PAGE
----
The court has three cases before it and a fourth that could arrive soon, which test some of the most fundamental tenets of US patent jurisprudence. Which country's courts should decide patent disputes that cross borders? And even more fundamentally, What can be patented in the first place? How obvious must an invention be to forfeit patent protection? And should challengers in patent infringement suits – even those who are not using the patent to produce anything – be allowed to shut down defendants whose products depend on many patents?The article cites four cases that could decide many of these issues, the first of these, Laboratory Corp v Metabolite Laboratories, involves a patent for a system that can diagnose a vitamin deficiency -- essentially an algorithm (whether embodied in a computer program or the brain of a medical doctor). At the heart of the case is the question of what subjects can be patented. The outcome will have much to say about the validity of software and business method patents, and about what constitutes non-patentable "laws of nature, natural phenomena, and abstract ideas."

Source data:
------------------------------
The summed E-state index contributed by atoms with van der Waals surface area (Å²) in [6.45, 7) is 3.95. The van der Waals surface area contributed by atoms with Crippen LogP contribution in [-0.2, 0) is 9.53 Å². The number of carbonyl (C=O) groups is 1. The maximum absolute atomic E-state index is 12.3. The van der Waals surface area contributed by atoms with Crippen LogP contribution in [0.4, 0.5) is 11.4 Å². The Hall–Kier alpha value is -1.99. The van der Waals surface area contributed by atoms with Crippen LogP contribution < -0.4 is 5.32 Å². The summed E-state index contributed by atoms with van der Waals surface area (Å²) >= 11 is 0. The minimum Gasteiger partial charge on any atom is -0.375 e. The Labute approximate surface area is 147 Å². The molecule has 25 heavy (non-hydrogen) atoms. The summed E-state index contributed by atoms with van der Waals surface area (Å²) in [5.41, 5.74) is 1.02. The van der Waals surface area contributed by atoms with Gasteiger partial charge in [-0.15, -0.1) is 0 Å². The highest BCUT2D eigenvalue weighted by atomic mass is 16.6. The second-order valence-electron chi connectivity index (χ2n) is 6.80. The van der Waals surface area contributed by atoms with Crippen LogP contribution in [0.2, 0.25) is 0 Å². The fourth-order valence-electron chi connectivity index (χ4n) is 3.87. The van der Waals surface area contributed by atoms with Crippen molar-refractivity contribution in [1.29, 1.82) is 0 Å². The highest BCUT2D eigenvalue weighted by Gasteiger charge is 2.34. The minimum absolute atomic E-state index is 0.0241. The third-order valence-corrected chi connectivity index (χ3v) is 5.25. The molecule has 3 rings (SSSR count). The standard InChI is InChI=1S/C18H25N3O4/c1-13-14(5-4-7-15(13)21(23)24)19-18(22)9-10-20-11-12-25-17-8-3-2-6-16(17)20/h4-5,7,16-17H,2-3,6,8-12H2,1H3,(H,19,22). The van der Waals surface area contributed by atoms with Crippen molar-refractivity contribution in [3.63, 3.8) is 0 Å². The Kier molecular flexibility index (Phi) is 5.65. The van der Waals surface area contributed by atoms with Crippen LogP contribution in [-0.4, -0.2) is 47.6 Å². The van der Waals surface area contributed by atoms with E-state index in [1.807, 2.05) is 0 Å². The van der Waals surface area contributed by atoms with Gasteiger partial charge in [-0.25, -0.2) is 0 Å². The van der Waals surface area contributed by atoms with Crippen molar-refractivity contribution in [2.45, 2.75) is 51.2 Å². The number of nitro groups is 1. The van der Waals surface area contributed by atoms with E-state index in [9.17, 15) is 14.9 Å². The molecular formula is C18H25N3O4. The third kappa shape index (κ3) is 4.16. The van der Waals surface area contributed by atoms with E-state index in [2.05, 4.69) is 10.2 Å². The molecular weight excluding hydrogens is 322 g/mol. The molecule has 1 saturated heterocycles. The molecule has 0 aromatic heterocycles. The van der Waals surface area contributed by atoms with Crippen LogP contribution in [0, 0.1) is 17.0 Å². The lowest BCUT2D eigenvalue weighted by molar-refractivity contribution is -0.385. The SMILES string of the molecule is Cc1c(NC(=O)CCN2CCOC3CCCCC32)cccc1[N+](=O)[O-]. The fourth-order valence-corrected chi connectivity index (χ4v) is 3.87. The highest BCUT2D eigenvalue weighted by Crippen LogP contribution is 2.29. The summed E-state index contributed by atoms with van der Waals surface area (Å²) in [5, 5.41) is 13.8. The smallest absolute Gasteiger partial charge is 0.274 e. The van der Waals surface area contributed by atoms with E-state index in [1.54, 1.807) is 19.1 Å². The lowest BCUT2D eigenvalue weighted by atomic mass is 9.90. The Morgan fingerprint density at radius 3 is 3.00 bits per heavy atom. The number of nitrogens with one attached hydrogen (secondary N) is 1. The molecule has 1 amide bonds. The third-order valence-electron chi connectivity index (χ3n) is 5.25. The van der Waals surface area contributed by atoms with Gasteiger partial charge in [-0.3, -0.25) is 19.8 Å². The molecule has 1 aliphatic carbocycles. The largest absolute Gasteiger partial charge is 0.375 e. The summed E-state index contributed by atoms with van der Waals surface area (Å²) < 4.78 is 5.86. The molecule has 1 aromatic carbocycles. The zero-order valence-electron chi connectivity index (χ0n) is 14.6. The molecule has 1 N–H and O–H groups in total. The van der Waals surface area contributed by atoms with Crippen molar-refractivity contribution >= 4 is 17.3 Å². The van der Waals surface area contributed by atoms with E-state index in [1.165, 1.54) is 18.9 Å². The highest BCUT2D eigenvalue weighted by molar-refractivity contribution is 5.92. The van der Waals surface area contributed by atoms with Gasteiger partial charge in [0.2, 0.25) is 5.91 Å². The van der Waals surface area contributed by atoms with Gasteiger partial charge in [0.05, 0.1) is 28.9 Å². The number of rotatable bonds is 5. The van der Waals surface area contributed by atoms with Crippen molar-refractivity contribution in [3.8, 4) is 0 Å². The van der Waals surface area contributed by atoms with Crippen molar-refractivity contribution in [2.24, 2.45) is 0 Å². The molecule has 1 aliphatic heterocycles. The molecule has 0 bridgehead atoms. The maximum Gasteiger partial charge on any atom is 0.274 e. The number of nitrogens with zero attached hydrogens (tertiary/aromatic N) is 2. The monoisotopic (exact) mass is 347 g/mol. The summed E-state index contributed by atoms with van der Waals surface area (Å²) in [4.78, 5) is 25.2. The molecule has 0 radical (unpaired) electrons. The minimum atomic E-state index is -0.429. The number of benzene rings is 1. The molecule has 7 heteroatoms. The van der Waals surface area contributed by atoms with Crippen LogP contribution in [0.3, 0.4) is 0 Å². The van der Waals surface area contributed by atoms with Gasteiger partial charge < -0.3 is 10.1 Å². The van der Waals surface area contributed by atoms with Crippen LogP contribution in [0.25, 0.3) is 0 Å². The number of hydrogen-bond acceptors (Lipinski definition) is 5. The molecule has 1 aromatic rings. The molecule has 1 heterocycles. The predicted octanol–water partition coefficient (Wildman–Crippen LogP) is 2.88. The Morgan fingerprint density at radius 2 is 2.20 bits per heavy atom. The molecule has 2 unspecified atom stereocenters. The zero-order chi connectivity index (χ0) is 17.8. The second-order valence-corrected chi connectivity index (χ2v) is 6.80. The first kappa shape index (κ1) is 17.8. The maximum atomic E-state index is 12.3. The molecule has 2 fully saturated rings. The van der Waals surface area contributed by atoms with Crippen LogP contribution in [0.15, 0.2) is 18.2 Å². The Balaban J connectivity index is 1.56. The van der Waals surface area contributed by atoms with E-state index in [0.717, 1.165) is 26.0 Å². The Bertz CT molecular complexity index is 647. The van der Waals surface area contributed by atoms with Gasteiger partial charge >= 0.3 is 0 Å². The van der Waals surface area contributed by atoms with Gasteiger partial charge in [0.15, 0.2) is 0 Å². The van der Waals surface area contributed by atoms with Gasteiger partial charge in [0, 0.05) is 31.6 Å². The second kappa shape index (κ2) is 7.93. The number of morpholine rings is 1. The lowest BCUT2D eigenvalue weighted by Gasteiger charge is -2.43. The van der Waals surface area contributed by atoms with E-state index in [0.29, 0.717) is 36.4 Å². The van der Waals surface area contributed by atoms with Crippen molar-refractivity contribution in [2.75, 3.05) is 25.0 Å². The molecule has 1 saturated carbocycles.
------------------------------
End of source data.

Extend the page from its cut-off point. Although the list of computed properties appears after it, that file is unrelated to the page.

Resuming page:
Another important case is that of KSR International v Teleflex, where the standard of "obviousness" could be redefined:
Microsoft and other high-technology companies have urged the court to take this case, arguing that the federal patent court allows too many obvious technologies to be patented – such as the adjustable accelerator pedal at issue in KSR International v Teleflex, the case before them. Adopting a lax standard of obviousness means more patents are issued, and technology companies can be sued more often by holders of dubious patents, they say.The other two cases, one involving eBay and one involving RIM (makers of the BlackBerry) will test courts' abilities to issue preliminary injunctions against alleged patent infringers. eBay argues that since any one piece of software could be potentially covered by hundreds of [dubious] patents, any one patent holder can effectively disable a software service or remove a software product from the market unjustly. The RIM case (which the Supreme Court has not yet taken up) faces a similar possible outcome: court-ordered shutdown of the entire BlackBerry network in the United States.
The obvious question to ask now is, where do members of the Supreme Court stand on the issue of IP-maximalism?